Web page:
16.10.2013 - Communication & Information Sector

Open Access to Scientific Information and Research to be discussed in Berlin next month

© UNESCO

The pivotal importance of Science, Technology and Innovation (STI), knowledge-sharing and capacity-building for eradicating poverty and achieving sustainable development has recently been confirmed at the Rio+20 Conference and the 2013 ECOSOC Annual Ministerial Review. While the benefits of STI for development have received global recognition, access to these benefits remains unequally distributed within and among countries.

Despite rapidly advancing technological developments, fully open and accessible research and innovation has not been put into widespread practice until today. Appreciating the continuous persistence of the ”knowledge challenge”, UNESCO’s Open Access programme is designed to foster the use of information and communication technologies (ICTs) to make peer-reviewed research accessible to all.

Within the same context, UNESCO will co-organize with the German and the Netherlands National Commissions for UNESCO, a Regional Consultation on “Open Access to Scientific Information and Research – Concept and Policies” on 20 and 21 November 2013. Third in its series, the Consultation will be hosted by the German National Commission for UNESCO in Berlin. The meeting for Europe and North America follows previous Regional Consultations on Open Access for Eastern and Central Europe and the Baltic States (5-7 September 2012) as well as Latin American and the Caribbean (5-8 March 2013). The consultation will convene some 35 high-ranking policy-linked experts and government representatives to meet the following objectives:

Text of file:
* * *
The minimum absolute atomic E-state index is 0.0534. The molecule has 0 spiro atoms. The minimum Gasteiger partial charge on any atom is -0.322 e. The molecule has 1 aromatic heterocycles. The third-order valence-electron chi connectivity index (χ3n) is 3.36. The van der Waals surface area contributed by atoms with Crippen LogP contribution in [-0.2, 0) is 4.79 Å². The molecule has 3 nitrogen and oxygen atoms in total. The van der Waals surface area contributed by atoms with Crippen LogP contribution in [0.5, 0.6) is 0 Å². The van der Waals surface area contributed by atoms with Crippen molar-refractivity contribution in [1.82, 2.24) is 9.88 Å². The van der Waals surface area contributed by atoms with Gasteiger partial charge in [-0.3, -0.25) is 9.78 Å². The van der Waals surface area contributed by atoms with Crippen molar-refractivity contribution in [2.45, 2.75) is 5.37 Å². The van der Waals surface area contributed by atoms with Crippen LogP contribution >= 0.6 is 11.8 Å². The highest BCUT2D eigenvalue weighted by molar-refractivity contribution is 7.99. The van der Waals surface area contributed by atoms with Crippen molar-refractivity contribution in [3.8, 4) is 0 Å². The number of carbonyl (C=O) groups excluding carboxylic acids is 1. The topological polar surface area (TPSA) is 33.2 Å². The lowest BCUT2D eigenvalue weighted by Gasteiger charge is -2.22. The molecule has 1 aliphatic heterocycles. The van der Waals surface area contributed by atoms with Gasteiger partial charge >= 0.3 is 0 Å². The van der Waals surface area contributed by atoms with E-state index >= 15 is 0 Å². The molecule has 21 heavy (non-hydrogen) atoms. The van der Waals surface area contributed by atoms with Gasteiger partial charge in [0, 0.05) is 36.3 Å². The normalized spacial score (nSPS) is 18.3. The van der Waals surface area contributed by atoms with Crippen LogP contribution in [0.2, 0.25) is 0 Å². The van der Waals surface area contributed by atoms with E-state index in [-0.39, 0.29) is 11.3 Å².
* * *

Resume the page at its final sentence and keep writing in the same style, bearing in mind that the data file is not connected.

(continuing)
• assess the implementation of the UNESCO Open Access Strategy so far and discuss the further implementation process;
  • exchange information on Open Access implementation in the respective countries, identify current barriers, and share best practices as models to follow; review GOAP templates and country information, and suggest improvements;
  • provide analysis for anticipating foreseeable trends and emerging challenges in order to enable stakeholders to adapt strategies and policies accordingly;
  • develop partnerships and collaboration among stakeholders as an enabling mechanism to improve access to and sharing of scientific information and research through Open Access, and consider which role the EU Commission, SPARC and ALLEA could play therein;
  • identify possibilities to contribute to the promotion of Open Access in the Global South.

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